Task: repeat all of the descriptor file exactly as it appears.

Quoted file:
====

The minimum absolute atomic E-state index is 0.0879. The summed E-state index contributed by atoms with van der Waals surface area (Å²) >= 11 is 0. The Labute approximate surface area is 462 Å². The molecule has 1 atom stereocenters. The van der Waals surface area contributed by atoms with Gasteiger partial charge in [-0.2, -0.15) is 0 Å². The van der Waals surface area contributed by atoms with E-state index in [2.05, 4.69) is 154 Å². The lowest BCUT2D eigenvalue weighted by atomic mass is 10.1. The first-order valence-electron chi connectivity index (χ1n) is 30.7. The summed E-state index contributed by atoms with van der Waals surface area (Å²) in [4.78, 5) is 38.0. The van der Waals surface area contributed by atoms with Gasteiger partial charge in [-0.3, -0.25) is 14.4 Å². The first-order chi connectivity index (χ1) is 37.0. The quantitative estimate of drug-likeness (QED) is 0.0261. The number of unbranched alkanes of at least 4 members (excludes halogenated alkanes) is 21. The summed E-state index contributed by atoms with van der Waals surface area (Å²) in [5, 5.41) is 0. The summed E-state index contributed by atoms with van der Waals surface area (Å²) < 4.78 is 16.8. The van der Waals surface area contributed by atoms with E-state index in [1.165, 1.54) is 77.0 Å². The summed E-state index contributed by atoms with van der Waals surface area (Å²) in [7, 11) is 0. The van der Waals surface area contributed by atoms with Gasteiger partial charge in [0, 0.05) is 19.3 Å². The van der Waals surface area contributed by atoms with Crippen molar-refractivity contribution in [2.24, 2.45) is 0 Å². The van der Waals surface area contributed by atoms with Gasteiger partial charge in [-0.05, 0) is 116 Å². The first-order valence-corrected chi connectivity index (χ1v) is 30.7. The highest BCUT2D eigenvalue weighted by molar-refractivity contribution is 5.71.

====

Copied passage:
The minimum absolute atomic E-state index is 0.0879. The summed E-state index contributed by atoms with van der Waals surface area (Å²) >= 11 is 0. The Labute approximate surface area is 462 Å². The molecule has 1 atom stereocenters. The van der Waals surface area contributed by atoms with Gasteiger partial charge in [-0.2, -0.15) is 0 Å². The van der Waals surface area contributed by atoms with E-state index in [2.05, 4.69) is 154 Å². The lowest BCUT2D eigenvalue weighted by atomic mass is 10.1. The first-order valence-electron chi connectivity index (χ1n) is 30.7. The summed E-state index contributed by atoms with van der Waals surface area (Å²) in [4.78, 5) is 38.0. The van der Waals surface area contributed by atoms with Gasteiger partial charge in [-0.3, -0.25) is 14.4 Å². The first-order chi connectivity index (χ1) is 37.0. The quantitative estimate of drug-likeness (QED) is 0.0261. The number of unbranched alkanes of at least 4 members (excludes halogenated alkanes) is 21. The summed E-state index contributed by atoms with van der Waals surface area (Å²) in [5, 5.41) is 0. The summed E-state index contributed by atoms with van der Waals surface area (Å²) < 4.78 is 16.8. The van der Waals surface area contributed by atoms with E-state index in [1.165, 1.54) is 77.0 Å². The summed E-state index contributed by atoms with van der Waals surface area (Å²) in [7, 11) is 0. The van der Waals surface area contributed by atoms with Gasteiger partial charge in [0, 0.05) is 19.3 Å². The van der Waals surface area contributed by atoms with Crippen molar-refractivity contribution in [2.24, 2.45) is 0 Å². The van der Waals surface area contributed by atoms with Gasteiger partial charge in [-0.05, 0) is 116 Å². The first-order valence-corrected chi connectivity index (χ1v) is 30.7. The highest BCUT2D eigenvalue weighted by molar-refractivity contribution is 5.71.